The hot tip in world ski racing this season is not that Austrian daredevil Franz Klammer will win every downhill event they put in front of him. He has done just about that for two years now. It was no surprise when the king of the mountain threw himself into the first three downhills of the World Cup season and won all three by a mile. There are seven more to go and Klammer looks long gone.
But, hold on. The real drama lies just off center stage in the trickier slaloms, where style is everything and where Klammer usually lands on his ear after bombing the first three gates or so. There a battle is shaping up between Sweden's Ingemar Stenmark, the snakiest racer of them all and last year's World Cup champion, and Phil Mahre, a mop-headed 19-year-old whiz from White Pass, Wash. Mahre won the first move by dusting everybody off, Stenmark included, in the season-opening giant slalom at Val d'Is√®re. Two days later, he raced to third place in the second GS to become the leader in the World Cup standings. Because no American male had ever won a World Cup GS in the Alps or any World Cup race there in four years, Mahre became an overnight celebrity. Stenmark, who finished second and sixth, was seen beating the ground with his ski poles at the finish line, a flash of anger that he had never displayed before.
The competition grew more intense when the racing circus moved on to Ebnat-Kappel, Switzerland, where muggy weather had turned the giant slalom courses into something like yogurt. Mahre finished the first run in second place, 16/100s of a second behind the eventual winner and local hero, Heini Hemmi. He started just as hot in the second run, but skied into a hole at the 13th gate. Stenmark, meanwhile, came in 24th in the first run; in the second he made up enough time to finish eighth overall. In the next slalom at Laax, Switzerland, Stenmark finally won his first World Cup race of the season. Back up on the hill, Mahre skied into a gate instead of a hole—and failed to finish. This dropped him to seventh in the standings; Stenmark was in second. And then came last weekend and the GS in Garmisch, West Germany. This time it was Stenmark who crashed. After flashing across the line in 1:36.68 in the first run, the fastest time and seven-tenths ahead of Mahre, Stenmark charged through some 40 gates in the second before his wipeout. Mahre stayed upright and confident, finishing fourth behind surprise winner Klaus Heidegger of Austria. The standings: Stenmark in fifth, Mahre up to sixth, only two points behind. And while a few early races do not make a season, the results served to quash predictions that Stenmark will ski away with the cup this year.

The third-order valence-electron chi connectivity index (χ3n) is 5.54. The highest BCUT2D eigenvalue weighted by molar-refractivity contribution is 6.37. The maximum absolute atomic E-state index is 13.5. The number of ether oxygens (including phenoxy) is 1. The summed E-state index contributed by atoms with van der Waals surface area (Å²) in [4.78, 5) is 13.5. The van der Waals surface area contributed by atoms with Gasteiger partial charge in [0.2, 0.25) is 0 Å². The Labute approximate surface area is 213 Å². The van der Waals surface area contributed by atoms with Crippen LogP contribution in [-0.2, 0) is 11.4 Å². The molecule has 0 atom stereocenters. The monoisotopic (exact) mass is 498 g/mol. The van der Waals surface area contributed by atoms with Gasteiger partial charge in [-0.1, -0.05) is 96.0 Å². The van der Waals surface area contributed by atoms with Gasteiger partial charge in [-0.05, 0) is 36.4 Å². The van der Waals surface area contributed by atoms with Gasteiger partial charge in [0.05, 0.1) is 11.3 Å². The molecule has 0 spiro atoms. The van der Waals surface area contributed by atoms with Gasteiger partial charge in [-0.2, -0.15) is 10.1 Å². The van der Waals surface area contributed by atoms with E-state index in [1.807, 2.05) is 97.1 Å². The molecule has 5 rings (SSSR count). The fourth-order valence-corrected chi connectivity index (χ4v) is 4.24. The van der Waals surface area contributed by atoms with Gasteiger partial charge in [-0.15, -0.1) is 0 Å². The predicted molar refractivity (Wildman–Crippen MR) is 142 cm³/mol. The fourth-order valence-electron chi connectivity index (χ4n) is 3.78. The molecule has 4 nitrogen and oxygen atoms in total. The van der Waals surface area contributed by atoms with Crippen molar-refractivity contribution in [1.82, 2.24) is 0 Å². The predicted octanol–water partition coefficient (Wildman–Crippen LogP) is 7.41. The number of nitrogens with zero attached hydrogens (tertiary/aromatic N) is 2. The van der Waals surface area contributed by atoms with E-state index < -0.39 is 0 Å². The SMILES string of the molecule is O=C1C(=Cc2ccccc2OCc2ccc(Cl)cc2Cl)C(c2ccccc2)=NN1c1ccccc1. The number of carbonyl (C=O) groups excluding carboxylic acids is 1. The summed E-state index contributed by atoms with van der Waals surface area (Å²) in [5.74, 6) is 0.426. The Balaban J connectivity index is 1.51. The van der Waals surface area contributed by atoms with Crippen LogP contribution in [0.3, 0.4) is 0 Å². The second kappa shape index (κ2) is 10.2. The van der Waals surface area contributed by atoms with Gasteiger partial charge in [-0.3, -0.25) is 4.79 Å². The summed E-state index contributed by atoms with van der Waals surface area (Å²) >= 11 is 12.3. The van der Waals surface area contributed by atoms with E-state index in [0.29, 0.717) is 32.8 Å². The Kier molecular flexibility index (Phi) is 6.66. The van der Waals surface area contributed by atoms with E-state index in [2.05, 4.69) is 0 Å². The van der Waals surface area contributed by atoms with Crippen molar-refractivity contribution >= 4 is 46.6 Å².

"I'm hanging in," says Mahre. "Nobody has gotten too far ahead of me yet."
The duel between champ and challenger has been coming on since the end of last season at Aspen when Mahre finished behind Stenmark in the slalom in which Stenmark clinched the World Cup title. "Next year I will have to watch out for him," Stenmark allowed at the time. Now it seems next year has arrived.
Last October, when the U.S. and Swedish teams were training in Val Senales, Italy, Mahre and Stenmark resumed their competition in timed practice runs. "In the GS I was way off pace," says Mahre. "I was two seconds out against Stenny. But in the slalom there were runs when I tied him or was just two-tenths slower."
"I knew from Phil's training runs that he was getting very good," says Stenmark. "I watched him, all right." Mahre also used the Val Senales camp to study the Swede's flawless technique and to compare it with his own. "In the slalom," he says, "Stenmark is ahead of everything. The gate doesn't come to him; he goes to the gate. When there is a rhythm change, he has a feel for the line where he should be. His style is letter perfect."
Hank Tauber, the director of the U.S. team, says, "Phil is very spontaneous. He makes errors. But he is so talented that he can correct a mistake at top speed in the middle of a turn. He has not skied his perfect race yet, but when he does, the rest of the world won't be able to touch him. Including Stenmark. When Phil won the first race, the Europeans thought it was a fluke. But when he got that third place and was leading in the cup standings, they said, 'Hey, he's for real!' "
Mahre's win was reason to celebrate, a relatively rare occasion for the U.S. team, and Colmar, the company that turns out racing suits for the team, presented him with two cases of champagne. "We only let him have a few sips," says Tauber. "But he doesn't really like the stuff, anyway. He likes milk."
Both Mahre and Stenmark are country boys who have no taste for champagne or adulation. While Mahre is a bit more outgoing and an easy talker, Stenmark is so reserved and shy that he is usually referred to as "the silent Swede." At times he opens his mouth as if he wants to say something, then, apparently thinking better of it, closes it again. Otherwise, they are quite a bit alike: both come from a rugged life-style and a home mountain that is not big enough for downhill training. Consequently, both concentrated on the slalom events and developed their techniques on their own. Says Stenmark's coach, Torgny Svensson, "Talents are born, not made. We coaches can do nothing but organize the training facilities."